Xbox boss: Sony wants to ‘grow by making Xbox smaller’

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Phil Spencer discusses Sony’s opposition to Microsoft’s proposed acquisition of Activision Blizzard during a recent podcast.

Xbox chief and Microsoft Gaming CEO Phil Spencer says Sony’s opposition to the Activision Blizzard deal comes down to the PlayStation maker wanting “to protect its dominance” in consoles. “The way they grow is by making Xbox smaller,” said Spencer in a recent Second Request podcast (Via Eurogamer).

Sony has been opposed to Microsoft’s $68.7 billion deal to acquire Activision Blizzard, and has focused on the future of Call of Duty in filings with regulators. “Sony is leading the dialogue around why the deal shouldn’t go through to protect its dominant position on console, so the thing they grab onto is Call of Duty,” says Spencer. “The largest console maker in the world raising an objection about the one franchise that we’ve said will continue to ship on the platform.”

Spencer has repeatedly reassured Call of Duty fans recently that the franchise will remain on PlayStation, after months of debate. The Verge revealed in September that Spencer made a written commitment to PlayStation head Jim Ryan earlier this year to keep Call of Duty on PlayStation for “several more years” beyond the existing marketing deal Sony has with Activision. Sony labeled Microsoft’s offer “inadequate on many levels,” and Microsoft now says it has offered a 10-year deal on Call of Duty, which Sony has yet to comment on.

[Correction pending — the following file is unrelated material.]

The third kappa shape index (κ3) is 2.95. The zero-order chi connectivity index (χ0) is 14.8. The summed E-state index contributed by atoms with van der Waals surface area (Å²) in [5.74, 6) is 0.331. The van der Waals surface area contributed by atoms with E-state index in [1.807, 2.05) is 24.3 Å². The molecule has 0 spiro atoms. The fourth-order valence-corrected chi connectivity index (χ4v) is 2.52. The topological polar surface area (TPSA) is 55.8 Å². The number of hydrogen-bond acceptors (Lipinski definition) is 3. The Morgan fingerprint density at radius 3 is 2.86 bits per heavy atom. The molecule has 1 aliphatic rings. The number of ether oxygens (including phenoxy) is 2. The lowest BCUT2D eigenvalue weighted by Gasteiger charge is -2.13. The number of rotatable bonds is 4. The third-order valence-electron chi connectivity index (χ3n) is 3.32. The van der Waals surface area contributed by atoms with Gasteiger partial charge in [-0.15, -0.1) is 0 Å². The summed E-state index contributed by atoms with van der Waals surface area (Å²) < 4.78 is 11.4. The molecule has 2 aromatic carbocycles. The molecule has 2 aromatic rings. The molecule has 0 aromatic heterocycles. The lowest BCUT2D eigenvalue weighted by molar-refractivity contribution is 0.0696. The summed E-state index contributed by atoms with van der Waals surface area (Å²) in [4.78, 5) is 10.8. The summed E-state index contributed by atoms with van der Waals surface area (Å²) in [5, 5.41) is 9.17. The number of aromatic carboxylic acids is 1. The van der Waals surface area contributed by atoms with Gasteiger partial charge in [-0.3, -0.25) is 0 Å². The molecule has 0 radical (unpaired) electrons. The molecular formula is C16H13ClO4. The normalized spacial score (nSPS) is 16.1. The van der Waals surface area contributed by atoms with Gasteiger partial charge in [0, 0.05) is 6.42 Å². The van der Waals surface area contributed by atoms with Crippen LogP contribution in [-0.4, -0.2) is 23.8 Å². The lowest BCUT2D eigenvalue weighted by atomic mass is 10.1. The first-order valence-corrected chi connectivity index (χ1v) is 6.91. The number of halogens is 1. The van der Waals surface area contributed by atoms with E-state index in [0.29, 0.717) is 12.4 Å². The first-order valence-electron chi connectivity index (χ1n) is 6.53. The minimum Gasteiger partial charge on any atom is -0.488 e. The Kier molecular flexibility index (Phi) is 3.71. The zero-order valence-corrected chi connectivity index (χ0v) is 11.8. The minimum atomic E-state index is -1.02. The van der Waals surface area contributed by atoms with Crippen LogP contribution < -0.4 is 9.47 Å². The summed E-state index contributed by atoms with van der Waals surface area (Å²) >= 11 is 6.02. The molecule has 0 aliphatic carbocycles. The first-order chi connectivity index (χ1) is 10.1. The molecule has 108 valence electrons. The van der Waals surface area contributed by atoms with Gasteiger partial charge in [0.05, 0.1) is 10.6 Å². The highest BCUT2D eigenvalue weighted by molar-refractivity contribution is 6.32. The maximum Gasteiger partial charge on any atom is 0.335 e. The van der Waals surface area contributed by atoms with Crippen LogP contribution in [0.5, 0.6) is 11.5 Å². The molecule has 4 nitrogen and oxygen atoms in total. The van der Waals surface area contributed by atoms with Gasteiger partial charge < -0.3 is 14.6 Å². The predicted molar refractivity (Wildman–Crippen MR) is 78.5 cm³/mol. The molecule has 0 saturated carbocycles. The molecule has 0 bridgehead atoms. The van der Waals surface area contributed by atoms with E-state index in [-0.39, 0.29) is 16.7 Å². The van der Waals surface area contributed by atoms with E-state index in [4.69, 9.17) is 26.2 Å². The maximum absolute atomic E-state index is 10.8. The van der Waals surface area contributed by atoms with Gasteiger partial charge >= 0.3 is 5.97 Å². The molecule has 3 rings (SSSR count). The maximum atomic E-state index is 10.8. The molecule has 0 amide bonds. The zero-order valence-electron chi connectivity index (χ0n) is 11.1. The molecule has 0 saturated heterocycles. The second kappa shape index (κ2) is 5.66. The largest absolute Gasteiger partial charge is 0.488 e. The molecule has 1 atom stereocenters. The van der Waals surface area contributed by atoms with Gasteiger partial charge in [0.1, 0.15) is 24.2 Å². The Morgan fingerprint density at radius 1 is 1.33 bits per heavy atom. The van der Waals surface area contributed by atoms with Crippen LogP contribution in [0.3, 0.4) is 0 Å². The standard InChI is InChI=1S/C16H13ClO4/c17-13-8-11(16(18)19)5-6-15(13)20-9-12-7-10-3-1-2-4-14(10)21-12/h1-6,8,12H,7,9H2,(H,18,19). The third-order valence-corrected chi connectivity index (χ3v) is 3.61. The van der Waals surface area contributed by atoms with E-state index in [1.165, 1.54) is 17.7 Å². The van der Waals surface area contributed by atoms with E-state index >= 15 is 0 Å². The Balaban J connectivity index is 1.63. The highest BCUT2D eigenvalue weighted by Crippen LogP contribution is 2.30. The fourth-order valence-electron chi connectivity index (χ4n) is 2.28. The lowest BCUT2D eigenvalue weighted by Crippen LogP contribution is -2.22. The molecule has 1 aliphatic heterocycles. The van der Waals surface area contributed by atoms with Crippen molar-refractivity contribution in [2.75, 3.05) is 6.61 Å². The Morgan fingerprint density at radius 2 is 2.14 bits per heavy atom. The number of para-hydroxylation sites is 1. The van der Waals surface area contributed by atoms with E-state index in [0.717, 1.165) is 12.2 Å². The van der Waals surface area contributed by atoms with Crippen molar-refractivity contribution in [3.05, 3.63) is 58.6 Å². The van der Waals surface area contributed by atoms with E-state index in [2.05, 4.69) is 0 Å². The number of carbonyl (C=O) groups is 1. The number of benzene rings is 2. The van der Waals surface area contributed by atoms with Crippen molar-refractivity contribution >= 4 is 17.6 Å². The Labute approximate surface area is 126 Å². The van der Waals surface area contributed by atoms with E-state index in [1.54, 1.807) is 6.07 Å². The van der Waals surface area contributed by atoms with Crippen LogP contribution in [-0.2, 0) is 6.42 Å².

Microsoft has reached a 10-year deal with Nintendo to make Call of Duty available on Nintendo consoles if the Activision Blizzard deal closes. That could potentially lead to Call of Duty releasing on Nintendo Switch for the first time.

Whether Call of Duty arrives on Nintendo consoles or Xbox Game Pass hangs in the balance right now, after the Federal Trade Commission (FTC) filed a legal challenge to try and block Microsoft’s plan to buy Activision Blizzard. Regulators in Europe are also closely examining the deal, with the EU on a March 23rd deadline to complete its in-depth investigation and issue a decision. The UK’s Competition and Markets Authority (CMA) is also performing a deeper review of the deal.

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